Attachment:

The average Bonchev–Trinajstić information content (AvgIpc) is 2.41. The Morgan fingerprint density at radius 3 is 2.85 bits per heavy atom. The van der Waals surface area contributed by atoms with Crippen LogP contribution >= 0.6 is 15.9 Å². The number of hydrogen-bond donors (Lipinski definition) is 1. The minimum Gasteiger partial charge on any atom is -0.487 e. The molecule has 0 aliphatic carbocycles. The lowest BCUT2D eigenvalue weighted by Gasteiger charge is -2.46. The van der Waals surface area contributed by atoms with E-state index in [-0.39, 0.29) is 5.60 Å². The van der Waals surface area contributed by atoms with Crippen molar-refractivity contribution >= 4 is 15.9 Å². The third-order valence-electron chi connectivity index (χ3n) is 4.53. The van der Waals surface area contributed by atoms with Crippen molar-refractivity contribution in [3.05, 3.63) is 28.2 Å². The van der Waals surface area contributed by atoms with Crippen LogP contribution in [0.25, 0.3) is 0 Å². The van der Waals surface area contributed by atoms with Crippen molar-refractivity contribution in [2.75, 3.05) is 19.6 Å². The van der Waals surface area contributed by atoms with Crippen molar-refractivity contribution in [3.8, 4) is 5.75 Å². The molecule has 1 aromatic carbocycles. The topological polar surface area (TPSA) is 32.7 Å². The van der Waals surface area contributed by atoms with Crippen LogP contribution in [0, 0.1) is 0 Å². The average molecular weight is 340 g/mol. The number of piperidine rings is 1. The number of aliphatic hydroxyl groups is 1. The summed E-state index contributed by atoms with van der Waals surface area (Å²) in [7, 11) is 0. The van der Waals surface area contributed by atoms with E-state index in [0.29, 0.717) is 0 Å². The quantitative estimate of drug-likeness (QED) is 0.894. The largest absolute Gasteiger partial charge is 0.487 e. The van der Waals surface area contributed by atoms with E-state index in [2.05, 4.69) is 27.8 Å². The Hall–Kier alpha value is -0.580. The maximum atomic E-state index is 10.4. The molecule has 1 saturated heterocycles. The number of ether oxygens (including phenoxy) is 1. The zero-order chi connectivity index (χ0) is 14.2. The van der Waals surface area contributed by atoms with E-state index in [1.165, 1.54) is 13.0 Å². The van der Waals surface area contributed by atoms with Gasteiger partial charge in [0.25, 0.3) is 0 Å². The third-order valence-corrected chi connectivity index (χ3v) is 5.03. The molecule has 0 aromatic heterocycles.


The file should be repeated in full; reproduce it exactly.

The average Bonchev–Trinajstić information content (AvgIpc) is 2.41. The Morgan fingerprint density at radius 3 is 2.85 bits per heavy atom. The van der Waals surface area contributed by atoms with Crippen LogP contribution >= 0.6 is 15.9 Å². The number of hydrogen-bond donors (Lipinski definition) is 1. The minimum Gasteiger partial charge on any atom is -0.487 e. The molecule has 0 aliphatic carbocycles. The lowest BCUT2D eigenvalue weighted by Gasteiger charge is -2.46. The van der Waals surface area contributed by atoms with E-state index in [-0.39, 0.29) is 5.60 Å². The van der Waals surface area contributed by atoms with Crippen molar-refractivity contribution >= 4 is 15.9 Å². The third-order valence-electron chi connectivity index (χ3n) is 4.53. The van der Waals surface area contributed by atoms with Crippen molar-refractivity contribution in [3.05, 3.63) is 28.2 Å². The van der Waals surface area contributed by atoms with Crippen LogP contribution in [0.25, 0.3) is 0 Å². The van der Waals surface area contributed by atoms with Crippen molar-refractivity contribution in [2.75, 3.05) is 19.6 Å². The van der Waals surface area contributed by atoms with Crippen molar-refractivity contribution in [3.8, 4) is 5.75 Å². The molecule has 1 aromatic carbocycles. The topological polar surface area (TPSA) is 32.7 Å². The van der Waals surface area contributed by atoms with Crippen LogP contribution in [0, 0.1) is 0 Å². The average molecular weight is 340 g/mol. The number of piperidine rings is 1. The number of aliphatic hydroxyl groups is 1. The summed E-state index contributed by atoms with van der Waals surface area (Å²) in [7, 11) is 0. The van der Waals surface area contributed by atoms with E-state index in [0.29, 0.717) is 0 Å². The quantitative estimate of drug-likeness (QED) is 0.894. The largest absolute Gasteiger partial charge is 0.487 e. The van der Waals surface area contributed by atoms with E-state index in [2.05, 4.69) is 27.8 Å². The Hall–Kier alpha value is -0.580. The maximum atomic E-state index is 10.4. The molecule has 1 saturated heterocycles. The number of ether oxygens (including phenoxy) is 1. The zero-order chi connectivity index (χ0) is 14.2. The van der Waals surface area contributed by atoms with E-state index in [1.165, 1.54) is 13.0 Å². The van der Waals surface area contributed by atoms with Gasteiger partial charge in [0.25, 0.3) is 0 Å². The third-order valence-corrected chi connectivity index (χ3v) is 5.03. The molecule has 0 aromatic heterocycles.